Monday, July 18, 2011

Number Four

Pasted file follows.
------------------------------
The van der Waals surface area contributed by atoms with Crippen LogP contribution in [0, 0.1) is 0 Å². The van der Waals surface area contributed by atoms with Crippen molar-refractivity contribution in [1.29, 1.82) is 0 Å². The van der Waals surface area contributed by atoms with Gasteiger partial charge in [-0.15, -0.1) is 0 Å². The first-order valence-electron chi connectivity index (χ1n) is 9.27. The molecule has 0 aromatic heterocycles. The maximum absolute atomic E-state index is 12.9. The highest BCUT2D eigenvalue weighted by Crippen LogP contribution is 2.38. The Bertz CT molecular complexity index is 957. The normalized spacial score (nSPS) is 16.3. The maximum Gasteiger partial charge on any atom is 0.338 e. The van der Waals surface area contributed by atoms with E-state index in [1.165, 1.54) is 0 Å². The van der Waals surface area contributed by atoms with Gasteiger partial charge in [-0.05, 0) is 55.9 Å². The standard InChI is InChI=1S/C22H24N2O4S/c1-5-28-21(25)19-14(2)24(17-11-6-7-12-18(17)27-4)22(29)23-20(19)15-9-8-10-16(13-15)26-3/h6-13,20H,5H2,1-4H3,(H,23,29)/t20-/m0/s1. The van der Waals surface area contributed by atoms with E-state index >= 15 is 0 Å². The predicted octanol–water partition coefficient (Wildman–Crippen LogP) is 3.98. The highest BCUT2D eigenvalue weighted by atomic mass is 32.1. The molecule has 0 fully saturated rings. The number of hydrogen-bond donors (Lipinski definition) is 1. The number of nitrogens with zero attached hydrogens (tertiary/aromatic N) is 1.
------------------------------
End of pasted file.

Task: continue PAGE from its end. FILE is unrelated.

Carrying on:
My son and his family recently returned from a trip of a lifetime. They spent several weeks in South Africa and Botswana hunting. For our grandkids it was the second time they've made this trip, while my son and his wife have been there several times. They have become good friends with the families that own the hunting ranches there. The main purpose of this trip was for my son to notch the fourth animal in what is known by hunters as the "Big Five" - the five most difficult animals in Africa to hunt on foot. Previously he had shot his lion. Later it was the Cape Buffalo which is considered by many to be the most dangerous animal to hunt. Many hunters have been killed attempting to hunt it. He had also shot his leopard which is considered to be the most difficult to hunt. If you are interested, you can read the diary of that hunt on my website, fbfawana.com. He might not ever get a chance to get fifth, the black rhinoceros, since licenses for that animal are not presently available. But this hunt was to get his African Elephant, which despite its size, is very difficult to hunt because it is very dangerous and most likely to charge you. It is extremely difficult to track because it can hide in the tall grasses and trees. But after nine days of hunting, he was able to shot a very large elephant with tusks that probably weighed more than 50 pounds each. His daughter was with him when this was done and she was even able to take some video of the event. Hopefully he'll write his diary of this hunt and if he does it will also appear on my website. After the kill, area villagers came and claimed all the meat. This was a big event for them. My grandson went for a zebra and he was successful. My granddaughter went for an impala and she shot that and a zebra. My daughter-in-law took hundreds of pictures. If you see any of them ask them about their experiences since they have many stories to tell. Ask them about how much "fun" it was to sleep out in the wilderness in tents with wild animals and snakes all around. We are just glad that they've returned safely. Folks often ask us where they've picked up this desire to hunt. I really don't know. However, I have been very successful as a hunter ... killing things around the house like spiders and ants as well as catching mice and even squirrels. Do you think that counts?